Joe Kinder Reflects on Aftermath of Controversial Tree-Cutting Incident

In early October 2013, professional climber Joe Kinder cut down two juniper trees, one alive and one dead, in Tahoe, California, sparking a violent backlash toward the professional climber from the community. Following the incident, Kinder received death threats, hate messages, and antagonizing phone calls from complete strangers. Now, almost a month later, Kinder discusses the aftermath of the situation.

In July 2012, Tahoe locals took him to a new cliff in the Tahoe area where he climbed Tree Beard (5.12c), which Kinder describes as the one of the best 5.12c’s he had done in his life. Kinder realized the potential for developing new routes on the granite wall, and returned to get to work. While developing a new route, Kinder had to lower through a 10-foot-tall, 10-inch-thick tree, which stood by another dead tree at the base of the route. Kinder realized the safety threat the trees could pose to climbers. He left the crag torn, thinking of the trees but also about the granite he calls, “one of the best crags in the U.S., no doubt.”

He came back in the first week of October with friend Ethan Pringle and Pringle’s girlfriend. Kinder made the decision to cut the trees down to provide the safest route possible, having never been told that they were juniper trees, which are illegal to remove. Junipers are spread across Tahoe and are known for their ability to thrive on little water, their incredibly long life span (they live hundreds of years), and their rich history in Native American cultures.

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Joe Kinder Reflects on Aftermath of Controversial Tree-Cutting Incident


5 Responses to Joe Kinder Reflects on Aftermath of Controversial Tree-Cutting Incident

  1. Derek Marshall Nov 11, 2013 at 1:47 pm #

    Wow. I’m impressed with the backlash & reaction.

  2. paulb Nov 13, 2013 at 4:41 pm #

    Wow, drama!! Some funny comments on Joe’s blog too:


    Unacceptable – WOW. Just WOW. Joe, I think this is a completely ridiculous insincere apology on your part, and I think that it is in your best interest to STOP climbing. Seriously, we don’t want you in OUR tribe anymore. You know, the ones who care about the trees. What about the trees Joe!? I’m distraught over this right now, nearly on the brink of tears all day. Junipers are beloved trees around the Tahoe vicinity and I just think that your irrationality was completely uncalled for. As far as I’m concerned, WE shouldn’t be satisfied until he turns himself into the authorities and SERVES JAIL TIME! We hunted down and made KONY 2012 viral last year, LET’S MAKE THIS KINDER 2013! KINDER 2013! KINDER 2013! You disgust me Joe. You and your pathetic fan base. KINDER 2013!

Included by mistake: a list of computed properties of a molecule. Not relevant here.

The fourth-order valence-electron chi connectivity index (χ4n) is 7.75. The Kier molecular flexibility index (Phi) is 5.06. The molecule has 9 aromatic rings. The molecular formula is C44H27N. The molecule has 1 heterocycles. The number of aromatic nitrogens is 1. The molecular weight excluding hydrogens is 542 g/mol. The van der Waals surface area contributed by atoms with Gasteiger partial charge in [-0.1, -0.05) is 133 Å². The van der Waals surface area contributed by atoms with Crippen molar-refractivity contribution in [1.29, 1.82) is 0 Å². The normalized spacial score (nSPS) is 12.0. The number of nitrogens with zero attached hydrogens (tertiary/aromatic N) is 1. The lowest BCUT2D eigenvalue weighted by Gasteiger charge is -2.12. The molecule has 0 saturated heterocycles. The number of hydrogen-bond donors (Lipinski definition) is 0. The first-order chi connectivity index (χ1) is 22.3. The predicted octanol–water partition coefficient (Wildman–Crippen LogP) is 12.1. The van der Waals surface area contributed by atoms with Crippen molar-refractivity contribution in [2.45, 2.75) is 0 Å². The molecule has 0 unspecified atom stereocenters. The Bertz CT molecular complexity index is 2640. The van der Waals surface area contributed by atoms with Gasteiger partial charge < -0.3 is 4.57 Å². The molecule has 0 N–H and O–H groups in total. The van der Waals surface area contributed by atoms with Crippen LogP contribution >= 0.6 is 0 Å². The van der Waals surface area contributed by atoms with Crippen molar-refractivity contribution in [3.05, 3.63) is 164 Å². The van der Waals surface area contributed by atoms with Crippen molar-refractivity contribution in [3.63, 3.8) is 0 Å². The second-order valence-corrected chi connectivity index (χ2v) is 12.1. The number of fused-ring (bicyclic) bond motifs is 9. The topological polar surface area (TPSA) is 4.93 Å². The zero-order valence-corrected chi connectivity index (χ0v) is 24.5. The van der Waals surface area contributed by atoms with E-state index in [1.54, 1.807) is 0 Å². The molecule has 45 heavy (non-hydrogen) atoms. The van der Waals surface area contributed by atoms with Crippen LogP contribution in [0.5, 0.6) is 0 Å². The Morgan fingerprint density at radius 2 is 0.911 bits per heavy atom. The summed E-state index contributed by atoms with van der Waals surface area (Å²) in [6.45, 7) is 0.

Julie – My blood is boiling. I can’t believe some of the hate-filled comments on here. And to “Unacceptable”-you’ve been distraught, and “nearly on the brink of tears all day?” I wish my life was so worry-free that I could devote such emotion to the loss of a tree. I am appalled that, in a community I have always thought was a collection of good-hearted souls, people can be so unforgiving. Yes, Joe made a huge mistake, and if you actually knew him, you would know he feels GENUINELY HORRIBLE for doing it. Nice, though, that he’s not even been given a chance to show how he will give back for his actions. I hope I have the opportunity to pass judgment on some of you one day….

    Dave Mcleod!:

    DAVE MACLEOD – Good blog. You saw your mistake, held your hands up and learned. Everyone is party to precious trees and habitats getting chopped down to grow the food we buy (try googling ‘amazon destruction’ – 6 football fields per minute!). I doubt many people who have been critical of you even bother to wonder about the similar mistake they make every day. It’s out of sight, so out of mind.


    D Lee – Too little too late. It’s a real shame that this happened. Even worse that he tried to deny it. An apology triggered by public shaming is not an apology at all, just an acknowledgement of fault.
    What you did to this tree and what you’ve done for the general perception of climbers will significantly outweigh any positive contributions you’ve made to the community.
    To the people calling us haters and suggesting that we are jealous of Joe’s “skills”, you guys continue to demonstrate to the world that rock climbers are an ignorant immature group of people that make no positive contribution to society.
    To the other’s that are trying to downplay this whole thing, there is simply no route in this world that is so important that you could justify cutting down a tree. And there never will be. Climbing a rock for your own self satisfaction will never justify doing irreparable damage to our beautiful planet. All trees are precious.
    Joe, you’re heart was not in the right place and you didn’t learn anything the hard way. There is no silver lining here. Stop looking for sympathy. You’re an immature asshat that puts his own personal enjoyment above this planet’s. And has to be publically shamed to own up to it. I look forward to seeing you make this right, but I won’t hold my breadth.
    I’ve never been more depressed to call myself a climber.

    Best internet read all day!

  3. Brian Weaver Nov 14, 2013 at 4:54 pm #

    Excuse my ignorance but what’s the problem? He cut down a tree. He apologized. Publicly. Poor guy.

  4. paulb Nov 15, 2013 at 5:26 pm #

    Some really hardcore responses. Apparently he even received death threats. People have their priorities seriously twisted.

  5. Derek Marshall Nov 20, 2013 at 10:43 am #

    Clearly Joe’s trees matter to some people.

    Me…I’ve cut down too many trees to point any dirty fingers.

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